Tyreke Evans is a freight train with the ability and desire to get to and finish at the rim, like a poor man's LeBron James. DeMarcus Cousins is a supremely gifted big man who can do everything from willingly take charges, whip gorgeous passes to cutters, unleash his polished post attack and stretch the floor with his effective mid-range game.
In all likelihood, the Kings won't be drafting a franchise caliber player anytime soon. They won't be signing any superstars in free agency either. The only way this club returns to the playoffs and beyond is on the shoulders of Tyreke Evans and DeMarcus Cousins.
Draft an Impact Player in the 2011 NBA Draft
When Sacramento fell from the first pick to the fourth pick after the 2009 draft lottery, morale was low among the fanbase and optimism was as scarce as a Dasani water bottle in the middle of the Sahara. But it turned out quite favorably for the Kings.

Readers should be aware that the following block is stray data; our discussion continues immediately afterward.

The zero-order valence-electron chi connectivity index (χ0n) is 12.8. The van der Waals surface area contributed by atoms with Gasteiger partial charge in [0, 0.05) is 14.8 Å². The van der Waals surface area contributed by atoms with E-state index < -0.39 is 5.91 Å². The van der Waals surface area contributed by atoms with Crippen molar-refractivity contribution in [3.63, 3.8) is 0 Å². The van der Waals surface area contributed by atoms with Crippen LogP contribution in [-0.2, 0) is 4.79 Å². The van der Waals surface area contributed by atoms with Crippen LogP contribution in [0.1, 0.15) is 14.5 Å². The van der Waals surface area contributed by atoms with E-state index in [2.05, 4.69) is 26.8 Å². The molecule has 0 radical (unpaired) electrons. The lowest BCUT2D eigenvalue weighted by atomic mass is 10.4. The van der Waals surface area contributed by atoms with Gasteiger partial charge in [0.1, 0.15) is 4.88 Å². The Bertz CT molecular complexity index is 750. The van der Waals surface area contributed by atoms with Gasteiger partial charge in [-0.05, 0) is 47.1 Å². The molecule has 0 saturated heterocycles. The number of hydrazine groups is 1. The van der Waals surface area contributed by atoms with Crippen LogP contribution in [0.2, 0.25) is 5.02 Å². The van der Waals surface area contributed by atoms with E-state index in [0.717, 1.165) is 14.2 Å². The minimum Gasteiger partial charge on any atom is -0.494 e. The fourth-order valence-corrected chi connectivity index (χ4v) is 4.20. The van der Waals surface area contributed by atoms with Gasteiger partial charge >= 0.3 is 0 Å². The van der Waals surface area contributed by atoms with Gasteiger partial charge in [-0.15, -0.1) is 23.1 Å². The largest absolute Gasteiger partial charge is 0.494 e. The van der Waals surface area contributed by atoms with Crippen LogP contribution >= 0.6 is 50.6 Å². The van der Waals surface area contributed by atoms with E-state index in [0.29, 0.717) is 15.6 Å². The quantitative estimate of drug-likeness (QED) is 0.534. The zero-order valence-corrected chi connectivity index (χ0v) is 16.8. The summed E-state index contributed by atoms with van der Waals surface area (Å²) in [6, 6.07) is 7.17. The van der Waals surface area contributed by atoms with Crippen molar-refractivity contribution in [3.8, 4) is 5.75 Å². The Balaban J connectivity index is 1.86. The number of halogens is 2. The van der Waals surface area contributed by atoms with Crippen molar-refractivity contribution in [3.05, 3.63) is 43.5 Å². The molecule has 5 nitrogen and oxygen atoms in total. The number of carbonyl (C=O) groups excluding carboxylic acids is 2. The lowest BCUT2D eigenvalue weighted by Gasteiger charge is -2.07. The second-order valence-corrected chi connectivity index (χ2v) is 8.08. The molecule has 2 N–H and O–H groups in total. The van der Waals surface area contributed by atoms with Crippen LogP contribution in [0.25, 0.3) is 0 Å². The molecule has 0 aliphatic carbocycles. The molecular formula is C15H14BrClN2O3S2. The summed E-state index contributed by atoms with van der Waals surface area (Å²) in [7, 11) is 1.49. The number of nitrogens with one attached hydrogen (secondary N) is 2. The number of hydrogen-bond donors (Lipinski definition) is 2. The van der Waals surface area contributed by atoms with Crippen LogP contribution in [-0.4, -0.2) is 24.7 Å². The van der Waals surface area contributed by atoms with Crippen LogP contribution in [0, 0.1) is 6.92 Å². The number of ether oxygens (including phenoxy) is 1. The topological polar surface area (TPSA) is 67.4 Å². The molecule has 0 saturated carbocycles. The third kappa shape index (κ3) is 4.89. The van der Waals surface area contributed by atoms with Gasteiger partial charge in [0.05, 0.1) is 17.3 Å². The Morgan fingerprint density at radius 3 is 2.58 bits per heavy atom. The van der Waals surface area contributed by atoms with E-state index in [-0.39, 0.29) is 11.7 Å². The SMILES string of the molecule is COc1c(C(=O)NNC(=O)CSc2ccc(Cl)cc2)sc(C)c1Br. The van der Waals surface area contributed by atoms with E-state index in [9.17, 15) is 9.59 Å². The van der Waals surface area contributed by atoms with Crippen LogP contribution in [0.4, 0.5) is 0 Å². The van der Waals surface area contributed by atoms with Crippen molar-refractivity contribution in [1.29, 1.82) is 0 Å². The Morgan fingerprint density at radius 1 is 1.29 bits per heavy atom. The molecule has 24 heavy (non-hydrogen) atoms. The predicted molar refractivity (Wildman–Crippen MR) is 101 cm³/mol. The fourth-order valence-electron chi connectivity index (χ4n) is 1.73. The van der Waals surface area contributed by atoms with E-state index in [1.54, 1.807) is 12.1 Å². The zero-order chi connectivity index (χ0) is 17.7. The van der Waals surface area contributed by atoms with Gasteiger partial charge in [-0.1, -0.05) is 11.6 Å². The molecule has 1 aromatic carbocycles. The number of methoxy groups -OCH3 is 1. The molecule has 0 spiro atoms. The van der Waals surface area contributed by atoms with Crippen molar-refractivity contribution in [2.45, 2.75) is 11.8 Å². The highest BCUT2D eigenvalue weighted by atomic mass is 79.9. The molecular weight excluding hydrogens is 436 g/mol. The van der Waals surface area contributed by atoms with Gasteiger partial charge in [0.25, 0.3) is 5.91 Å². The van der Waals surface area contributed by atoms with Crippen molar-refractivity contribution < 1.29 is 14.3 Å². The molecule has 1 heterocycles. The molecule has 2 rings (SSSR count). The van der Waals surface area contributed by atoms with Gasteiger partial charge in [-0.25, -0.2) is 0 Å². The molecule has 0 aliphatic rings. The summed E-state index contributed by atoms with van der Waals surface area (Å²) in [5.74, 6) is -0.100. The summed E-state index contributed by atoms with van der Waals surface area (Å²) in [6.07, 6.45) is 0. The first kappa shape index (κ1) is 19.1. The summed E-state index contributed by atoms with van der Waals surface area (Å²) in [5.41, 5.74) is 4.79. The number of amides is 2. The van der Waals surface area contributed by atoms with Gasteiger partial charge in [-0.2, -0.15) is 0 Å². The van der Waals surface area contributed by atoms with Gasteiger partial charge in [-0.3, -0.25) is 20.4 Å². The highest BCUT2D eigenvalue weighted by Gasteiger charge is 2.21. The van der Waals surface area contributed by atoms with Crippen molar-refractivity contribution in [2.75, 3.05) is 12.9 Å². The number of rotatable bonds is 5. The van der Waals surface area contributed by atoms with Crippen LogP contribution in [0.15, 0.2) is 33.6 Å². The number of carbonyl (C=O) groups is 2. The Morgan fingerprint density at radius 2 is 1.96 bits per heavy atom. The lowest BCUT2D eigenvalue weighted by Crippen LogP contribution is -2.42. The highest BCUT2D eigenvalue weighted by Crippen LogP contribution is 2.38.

Yes, they missed out on the would be All-Star Blake Griffin, but they did steal the Rookie of the Year with the fourth pick. With the exception of a few, the lottery picks have by in large turned out to be relatively weak. Hasheem Thabeet has spent countless months in the D-League, Ricky Rubio hasn't left his Spanish club, Jordan Hill and Terrence Williams have already been traded from the clubs that drafted them and Jonny Flynn has been a major disappointment.
A year ago, the Kings were expecting to hold the third pick and instead landed the fifth. Sac ended up with one of the most talented players in the draft in DeMarcus Cousins and a young man who put together a promising rookie campaign. Three players drafted ahead of DMC all disappointed in their rookie years, in Evan Turner, Wesley Johnson and Derrick Favors.